Criminal involvement
Self-harm
Physical symptoms:

Nausea and/or vomiting
Diarrhea or constipation
Dramatic changes in eating and sleeping patterns
Noticeable weight gain or weight loss
Muscle weakness
Bursts of extreme hyperactivity or being overly lethargic
Frequent headaches
Yellowed skin and eyes
Chronic coughing
Abnormal marks, bruises, or sores appearing on the skin
No longer caring about how one looks / lacking personal hygiene
Cognitive symptoms:

Difficulty concentrating
Disorientation
Memory impairment
Confusion
Altered states of perception
Hyperawareness
Hallucinations
Delusions
Psychosocial symptoms:

Paranoia
Extreme mood swings
Excessive irritability and agitation
Depression
Anxiety
Psychosis

Lasting Effects

Effects of Substance Abuse & Addiction

The abuse of substances can lead to extremely detrimental long-term effects. The severity and type of effects will be greatly impacted by the type of substance that a person has been abusing, as well as how long he or she has been using it. Some common effects of drug abuse can include:

Physical and psychological dependence on the substance
Decline in mental health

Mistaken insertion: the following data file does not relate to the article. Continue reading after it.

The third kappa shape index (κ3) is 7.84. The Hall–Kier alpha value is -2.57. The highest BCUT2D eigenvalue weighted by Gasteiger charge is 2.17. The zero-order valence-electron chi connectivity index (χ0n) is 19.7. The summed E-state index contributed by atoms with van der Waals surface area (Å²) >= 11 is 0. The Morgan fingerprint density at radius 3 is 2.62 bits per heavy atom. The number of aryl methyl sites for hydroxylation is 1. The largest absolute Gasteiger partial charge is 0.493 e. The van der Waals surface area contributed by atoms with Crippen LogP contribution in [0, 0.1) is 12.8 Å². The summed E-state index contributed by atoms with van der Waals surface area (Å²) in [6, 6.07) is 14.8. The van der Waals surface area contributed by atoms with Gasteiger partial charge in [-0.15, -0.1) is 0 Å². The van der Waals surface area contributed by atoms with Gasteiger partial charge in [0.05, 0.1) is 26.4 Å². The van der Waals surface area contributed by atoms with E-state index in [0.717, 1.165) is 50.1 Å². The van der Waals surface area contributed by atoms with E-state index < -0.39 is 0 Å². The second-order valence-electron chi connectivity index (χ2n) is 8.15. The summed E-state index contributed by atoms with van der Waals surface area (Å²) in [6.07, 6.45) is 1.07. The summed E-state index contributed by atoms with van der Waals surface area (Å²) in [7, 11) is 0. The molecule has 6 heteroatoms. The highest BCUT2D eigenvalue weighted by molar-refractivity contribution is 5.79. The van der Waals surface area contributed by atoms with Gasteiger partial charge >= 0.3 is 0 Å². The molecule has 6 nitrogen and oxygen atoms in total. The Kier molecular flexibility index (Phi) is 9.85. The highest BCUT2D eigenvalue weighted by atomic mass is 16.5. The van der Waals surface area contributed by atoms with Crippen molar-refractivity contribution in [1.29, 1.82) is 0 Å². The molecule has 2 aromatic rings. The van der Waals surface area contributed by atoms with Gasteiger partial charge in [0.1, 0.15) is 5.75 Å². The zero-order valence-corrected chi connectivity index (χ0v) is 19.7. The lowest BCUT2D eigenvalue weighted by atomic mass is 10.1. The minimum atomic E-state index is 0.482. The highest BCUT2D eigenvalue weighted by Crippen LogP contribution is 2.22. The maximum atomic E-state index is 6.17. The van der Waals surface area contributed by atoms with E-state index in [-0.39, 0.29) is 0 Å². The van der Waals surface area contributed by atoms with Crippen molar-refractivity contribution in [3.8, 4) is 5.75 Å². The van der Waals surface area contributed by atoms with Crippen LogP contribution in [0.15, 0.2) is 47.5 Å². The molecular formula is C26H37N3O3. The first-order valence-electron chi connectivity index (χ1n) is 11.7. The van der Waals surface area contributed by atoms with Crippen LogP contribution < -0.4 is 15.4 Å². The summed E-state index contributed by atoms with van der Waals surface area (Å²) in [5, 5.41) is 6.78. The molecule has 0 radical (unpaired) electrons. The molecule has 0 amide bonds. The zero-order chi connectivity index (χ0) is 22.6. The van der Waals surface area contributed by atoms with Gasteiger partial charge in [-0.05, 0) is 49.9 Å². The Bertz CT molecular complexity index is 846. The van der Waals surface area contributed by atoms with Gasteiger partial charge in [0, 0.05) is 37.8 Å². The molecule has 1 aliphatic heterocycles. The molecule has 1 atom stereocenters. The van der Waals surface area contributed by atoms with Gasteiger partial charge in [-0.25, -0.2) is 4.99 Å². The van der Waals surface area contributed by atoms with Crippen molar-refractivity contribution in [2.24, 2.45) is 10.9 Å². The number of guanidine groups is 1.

Academic or occupational failure
Familial conflict
Divorce
Incarceration
Malnutrition
Permanent memory loss
Collapsed veins
Contraction of diseases such as HIV/AIDS or Hepatitis C
Damage to the cardiovascular system
Damage to the nervous system
Insomnia
Stroke
Heart attack
Seizures
Coma
Death

Co-Occurring Disorders

Substance Abuse & Co-Occurring Disorders

Many people who struggle with substance abuse and addiction also suffer from some type of mental illness. The most commonly cited disorders that may occur alongside the abuse of substances can include:

Bipolar disorder
Anxiety disorders
Depressive disorders
Posttraumatic stress disorder
Attention-deficit/hyperactivity disorder
Schizophrenia
Schizoaffective disorder
Oppositional defiant disorder
Conduct disorder
Borderline personality disorder
Antisocial personality disorder
Polysubstance abuse